(ATTN: UPDATES with remarks from Hong Joon-pyo, minor changes in paras 7-16)
By Byun Duk-kun and Song Sang-ho
SEOUL, May 9 (Yonhap) — An exit poll of voters indicated a clear win for Moon Jae-in of the liberal Democratic Party in South Korea’s presidential election Tuesday.
Moon was estimated to have garnered 41.4 percent of all votes, according to the exit poll conducted by three major local broadcasters — MBC, KBS and SBS.
The front-runner was followed by Hong Joon-pyo of the conservative Liberty Korea Party with 23.3 percent.
The outcome of the exit poll was announced as the one-day voting came to end at 8 p.m.
Apparently seeing no possibility of the actual outcome of the vote being any different from the exit poll, Moon said his election, if confirmed, would mark the people’s and the party’s victory.
“It will mark the victory of the people’s desperate wish for a government change. We did our utmost to help realize this aspiration of the people, and I believe that was the driving force that enabled our victory today,” Moon told his supporters and party officials at the party’s Seoul headquarters.
Hong hinted at his acceptance of defeat, suggesting that his winning more than 20 percent of all votes in the election would mark success in its own way.
“If the outcome of the exit poll is true, I will be happy to have rebuilt the party that had collapsed,” he told reporters.
The former ruling party, previously called the Saenuri Party, was split in two after the defection late last year of 33 lawmakers who backed the parliamentary impeachment of then-President Park Geun-hye over a corruption scandal. They later created the Bareun Party in January.
Park was removed from office on March 10 by a Constitutional Court ruling that upheld the parliamentary impeachment, setting the stage for the rare presidential by-election held Tuesday.
The election had been viewed to be tilted in favor of liberal candidates as it followed the corruption scandal that led to her arrest and indictment.
Ahn Cheol-soo of the center-left People’s Party was expected to finish third, with the exit poll showing him winning 21.8 percent of all votes cast in the election.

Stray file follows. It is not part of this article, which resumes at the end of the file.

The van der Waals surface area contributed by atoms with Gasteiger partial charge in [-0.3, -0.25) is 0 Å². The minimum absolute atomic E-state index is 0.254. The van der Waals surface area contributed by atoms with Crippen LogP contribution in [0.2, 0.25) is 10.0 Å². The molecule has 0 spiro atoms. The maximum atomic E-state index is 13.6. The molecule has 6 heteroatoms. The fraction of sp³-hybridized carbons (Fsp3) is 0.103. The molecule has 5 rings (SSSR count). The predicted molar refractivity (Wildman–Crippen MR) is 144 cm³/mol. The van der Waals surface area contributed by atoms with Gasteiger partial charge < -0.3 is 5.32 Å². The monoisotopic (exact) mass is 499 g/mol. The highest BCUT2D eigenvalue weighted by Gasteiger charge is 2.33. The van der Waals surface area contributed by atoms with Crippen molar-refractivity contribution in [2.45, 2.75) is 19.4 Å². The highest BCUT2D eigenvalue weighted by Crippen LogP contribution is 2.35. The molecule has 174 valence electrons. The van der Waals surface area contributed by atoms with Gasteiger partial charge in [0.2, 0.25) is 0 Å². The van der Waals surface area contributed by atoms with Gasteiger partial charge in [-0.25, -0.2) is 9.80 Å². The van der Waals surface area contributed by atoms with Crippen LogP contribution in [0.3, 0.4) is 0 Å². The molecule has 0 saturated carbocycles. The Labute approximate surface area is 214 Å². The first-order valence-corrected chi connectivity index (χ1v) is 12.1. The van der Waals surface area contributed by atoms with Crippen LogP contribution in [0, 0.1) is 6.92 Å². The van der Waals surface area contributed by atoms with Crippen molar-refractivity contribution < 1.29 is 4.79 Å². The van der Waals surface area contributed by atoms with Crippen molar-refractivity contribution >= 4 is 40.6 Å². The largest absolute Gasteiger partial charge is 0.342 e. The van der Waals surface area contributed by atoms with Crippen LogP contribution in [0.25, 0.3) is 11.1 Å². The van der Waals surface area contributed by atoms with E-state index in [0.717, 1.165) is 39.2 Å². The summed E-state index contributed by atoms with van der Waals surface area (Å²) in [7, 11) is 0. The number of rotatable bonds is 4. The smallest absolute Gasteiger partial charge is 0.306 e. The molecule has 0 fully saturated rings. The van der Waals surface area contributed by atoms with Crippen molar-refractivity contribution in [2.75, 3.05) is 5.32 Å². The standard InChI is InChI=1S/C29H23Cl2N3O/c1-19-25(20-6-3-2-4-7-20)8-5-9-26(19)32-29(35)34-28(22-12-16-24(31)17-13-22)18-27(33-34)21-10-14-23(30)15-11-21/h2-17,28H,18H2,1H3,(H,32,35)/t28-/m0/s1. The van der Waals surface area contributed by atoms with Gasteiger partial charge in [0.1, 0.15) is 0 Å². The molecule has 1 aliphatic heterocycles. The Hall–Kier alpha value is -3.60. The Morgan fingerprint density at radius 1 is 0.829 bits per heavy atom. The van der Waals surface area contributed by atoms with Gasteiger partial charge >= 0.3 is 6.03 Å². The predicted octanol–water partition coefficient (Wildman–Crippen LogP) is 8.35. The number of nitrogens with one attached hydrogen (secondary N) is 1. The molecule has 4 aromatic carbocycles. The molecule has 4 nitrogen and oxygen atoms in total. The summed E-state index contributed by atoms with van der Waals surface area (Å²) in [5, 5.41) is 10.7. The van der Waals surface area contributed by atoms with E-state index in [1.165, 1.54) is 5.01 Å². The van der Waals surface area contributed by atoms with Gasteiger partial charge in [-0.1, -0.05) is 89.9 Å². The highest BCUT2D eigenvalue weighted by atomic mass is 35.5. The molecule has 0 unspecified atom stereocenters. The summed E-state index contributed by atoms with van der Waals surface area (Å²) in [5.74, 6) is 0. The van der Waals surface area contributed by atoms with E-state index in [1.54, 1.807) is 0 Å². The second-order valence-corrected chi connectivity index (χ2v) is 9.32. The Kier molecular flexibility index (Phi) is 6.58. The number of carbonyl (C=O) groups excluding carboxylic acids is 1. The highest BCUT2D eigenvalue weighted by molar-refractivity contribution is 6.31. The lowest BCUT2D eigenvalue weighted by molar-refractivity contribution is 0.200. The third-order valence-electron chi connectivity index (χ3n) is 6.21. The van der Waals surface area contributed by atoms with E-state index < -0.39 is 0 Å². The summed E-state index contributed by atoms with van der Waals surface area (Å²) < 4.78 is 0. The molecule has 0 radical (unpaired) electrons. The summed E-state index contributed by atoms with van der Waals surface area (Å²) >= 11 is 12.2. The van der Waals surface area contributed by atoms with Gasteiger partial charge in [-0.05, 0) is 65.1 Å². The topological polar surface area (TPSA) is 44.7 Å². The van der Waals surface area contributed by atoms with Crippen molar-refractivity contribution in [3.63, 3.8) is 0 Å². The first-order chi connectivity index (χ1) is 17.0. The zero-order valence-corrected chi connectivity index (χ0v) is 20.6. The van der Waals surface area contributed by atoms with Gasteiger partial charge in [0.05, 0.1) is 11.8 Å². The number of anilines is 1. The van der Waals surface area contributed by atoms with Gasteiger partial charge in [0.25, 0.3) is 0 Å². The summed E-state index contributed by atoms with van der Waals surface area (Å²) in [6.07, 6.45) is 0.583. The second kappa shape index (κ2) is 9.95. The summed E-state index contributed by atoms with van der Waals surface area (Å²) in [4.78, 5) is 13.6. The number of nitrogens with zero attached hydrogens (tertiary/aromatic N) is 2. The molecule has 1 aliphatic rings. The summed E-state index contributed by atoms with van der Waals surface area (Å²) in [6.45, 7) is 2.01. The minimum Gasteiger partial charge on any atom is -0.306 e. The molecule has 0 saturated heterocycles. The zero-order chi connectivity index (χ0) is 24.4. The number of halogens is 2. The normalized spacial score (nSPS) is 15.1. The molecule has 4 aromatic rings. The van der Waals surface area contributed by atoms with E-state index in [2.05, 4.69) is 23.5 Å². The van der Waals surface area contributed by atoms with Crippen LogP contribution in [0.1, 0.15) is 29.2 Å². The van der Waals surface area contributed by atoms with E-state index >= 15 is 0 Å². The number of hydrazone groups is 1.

Yoo Seong-min of the splinter conservative Bareun Party came in a distant fourth with 7.1 percent, followed by Sim Sang-jeung of the progressive Justice Party with 5.9 percent.
Because the latest presidential election was aimed at filling the country’s now vacant top executive office, the successful candidate’s single five-year term will begin immediately after confirmation of the election result by the National Election Commission.
The NEC earlier said counting all the votes may take up to 10 hours, but that the winner could emerge as early as around midnight.
The election watchdog said 77.2 percent of all eligible voters cast their ballots in Tuesday’s election.
It marked the highest voter turnout in a presidential election over the past two decades. The last presidential election held in 2012 posted a turnout rate of 75.8 percent, following a 63 percent turnout five years earlier.
The high turnout rate in Tuesday’s election may indicate a high public interest in a possible regime change following the massive corruption scandal involving the former president.
Also, a record number of more than 11 million or over 26 percent of the total 42.4 million eligible voters cast their ballots over a two-day early voting period held last week.